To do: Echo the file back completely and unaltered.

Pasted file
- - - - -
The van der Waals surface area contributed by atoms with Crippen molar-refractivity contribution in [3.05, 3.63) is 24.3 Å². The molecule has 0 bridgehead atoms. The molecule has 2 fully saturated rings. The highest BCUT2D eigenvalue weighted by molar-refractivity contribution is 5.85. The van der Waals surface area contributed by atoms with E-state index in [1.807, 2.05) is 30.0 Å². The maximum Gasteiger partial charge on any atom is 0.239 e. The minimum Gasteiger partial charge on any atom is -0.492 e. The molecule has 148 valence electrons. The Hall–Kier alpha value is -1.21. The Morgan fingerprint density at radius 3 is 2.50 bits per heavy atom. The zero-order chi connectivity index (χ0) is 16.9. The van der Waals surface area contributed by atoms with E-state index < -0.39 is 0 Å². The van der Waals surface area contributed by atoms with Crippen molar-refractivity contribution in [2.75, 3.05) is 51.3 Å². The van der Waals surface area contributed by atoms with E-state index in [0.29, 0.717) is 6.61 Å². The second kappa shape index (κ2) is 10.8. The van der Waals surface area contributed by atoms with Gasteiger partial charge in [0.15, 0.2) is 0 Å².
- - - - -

The van der Waals surface area contributed by atoms with Crippen molar-refractivity contribution in [3.05, 3.63) is 24.3 Å². The molecule has 0 bridgehead atoms. The molecule has 2 fully saturated rings. The highest BCUT2D eigenvalue weighted by molar-refractivity contribution is 5.85. The van der Waals surface area contributed by atoms with E-state index in [1.807, 2.05) is 30.0 Å². The maximum Gasteiger partial charge on any atom is 0.239 e. The minimum Gasteiger partial charge on any atom is -0.492 e. The molecule has 148 valence electrons. The Hall–Kier alpha value is -1.21. The Morgan fingerprint density at radius 3 is 2.50 bits per heavy atom. The zero-order chi connectivity index (χ0) is 16.9. The van der Waals surface area contributed by atoms with E-state index < -0.39 is 0 Å². The van der Waals surface area contributed by atoms with Crippen molar-refractivity contribution in [2.75, 3.05) is 51.3 Å². The van der Waals surface area contributed by atoms with E-state index in [0.29, 0.717) is 6.61 Å². The second kappa shape index (κ2) is 10.8. The van der Waals surface area contributed by atoms with Gasteiger partial charge in [0.15, 0.2) is 0 Å².